Our Jake has gotten a pretty bum deal. We rescued Jake four years ago from the Center For Animal Care and Control in Manhattan. He proved himself to be such a good boy that we had a home lined up for him right away.

Jake was adopted by a family with a newborn. Somewhere along the line, Jake began to assert his authority in the household and appointed himself protector of the turf. Jake's behavior ran unchecked, and despite some intermittent obedience training, Jake's "Mom" couldn't maintain an Alpha Pack Leader position over Jake. He became a little persnickety about who was allowed into the house. And, now, with more children on the way, the family was not inclined to make Jake's training a priority. So, after four years, Jake's family returned him to us, sadly, before we were able to provide training advice.

And so our mission was to diagnose Jake's quirks and see what makes him tick. He came to meet the Angels From God and was instantly pummeled into the "low dog on the totem pole" position. I believe that Jake was even lower on the totem pole than Irma La Deuce, whom I believe has no pack status except that of "barnacle on my heart." It always fascinates me when I observe a new dog factoring into my pack. And, a tough guy dog, too. Big Jake was clearly under Toot's rule. How does she do it, I wonder? What does Toot have going for her that Jake's former "Mom" didn't have? I suspect that it boils down to "Attitude." And, that, Toot has in abundance. My Toot, is the poster girl for "bitch."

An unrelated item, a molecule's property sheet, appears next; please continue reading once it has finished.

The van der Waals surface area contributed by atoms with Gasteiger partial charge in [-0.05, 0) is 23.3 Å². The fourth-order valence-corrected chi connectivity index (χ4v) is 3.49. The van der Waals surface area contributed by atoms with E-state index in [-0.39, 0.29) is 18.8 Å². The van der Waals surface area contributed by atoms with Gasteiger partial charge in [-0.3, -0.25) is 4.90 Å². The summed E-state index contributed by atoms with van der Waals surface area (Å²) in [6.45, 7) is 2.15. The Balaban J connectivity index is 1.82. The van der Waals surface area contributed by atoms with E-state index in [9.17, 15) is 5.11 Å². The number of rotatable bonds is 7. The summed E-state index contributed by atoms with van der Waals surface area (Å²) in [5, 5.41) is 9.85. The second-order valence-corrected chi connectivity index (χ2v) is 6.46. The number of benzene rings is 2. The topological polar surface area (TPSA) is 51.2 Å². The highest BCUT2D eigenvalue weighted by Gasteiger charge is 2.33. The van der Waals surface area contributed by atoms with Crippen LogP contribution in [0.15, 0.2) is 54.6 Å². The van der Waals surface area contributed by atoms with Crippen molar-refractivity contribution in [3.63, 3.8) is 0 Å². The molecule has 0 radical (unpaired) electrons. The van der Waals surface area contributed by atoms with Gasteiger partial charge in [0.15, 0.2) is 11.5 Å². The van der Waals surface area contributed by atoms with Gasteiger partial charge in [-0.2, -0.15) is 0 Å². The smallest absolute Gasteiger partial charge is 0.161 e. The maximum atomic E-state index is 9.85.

And so, after about a month in foster care, Big Jake, managed to keep his nose clean and cooperate nicely in the five dog pack. By the end of his stay, he was able to secure a position on the bed, and felt comfortable enough to roll over on his back in close proximity to the Angels From God.

I was not in a rush to adopt Jack to another family, feeling responsible for his recent situation, so I was dragging my feet on interviewing adopters. But, then, I chatted with Bonnie, of Maryland, and I knew it was right. Jake went to his new home recently, and I couldn't be happier. He flounced off with his new family and barely even said goodbye.

Sidenote to Sweet Pea: Toot is expecting your thank-you note for the browbeating that she gave Jake, which seems to have rendered him appropriately respectful in his new home.

Here is Bonnie's first report.

January 3, 2005

Just wanted to give you a quick update.

Jake made the trip home in good spirits. He especially liked the stop at the Chesapeake House - which is a tour bus stop with several eateries. We didn't think to get some dog food, so we improvised and fed him a hamburger. He really liked us then :) So after a few rest breaks, dinner, and water, he laid across everyone in the back seat and had many opportunities to bark at the toll booth operators.

We got him home and he met Sweet Pea. They're working out their territories. Terry stayed with him all night and he did well. He does need to learn some manners about barking, but in time he'll settle into his new home and get used to his routine. He already follows Terry around the house and whines for him if he's crated and Terry is withing hearing or sight of the crate. Sweet Pea is adjusting well and steals all his toys and eats his food and lays in his crate. Zoey the cat is not liking things yet, but she does not like Sweet Pea either. She's staying out of the way.

Terry is planning on an afternoon of walking and grooming for Jake. After being on the road all day Sunday, I'm sure some walking will do them both good. I didn't realize Sweet Pea was that much smaller than Jake, but side by side, she's about 2 inches shorter.

I hope your trip back to Boston went well. You and Diane are wonderful people to be doing this for our beloved Eskies.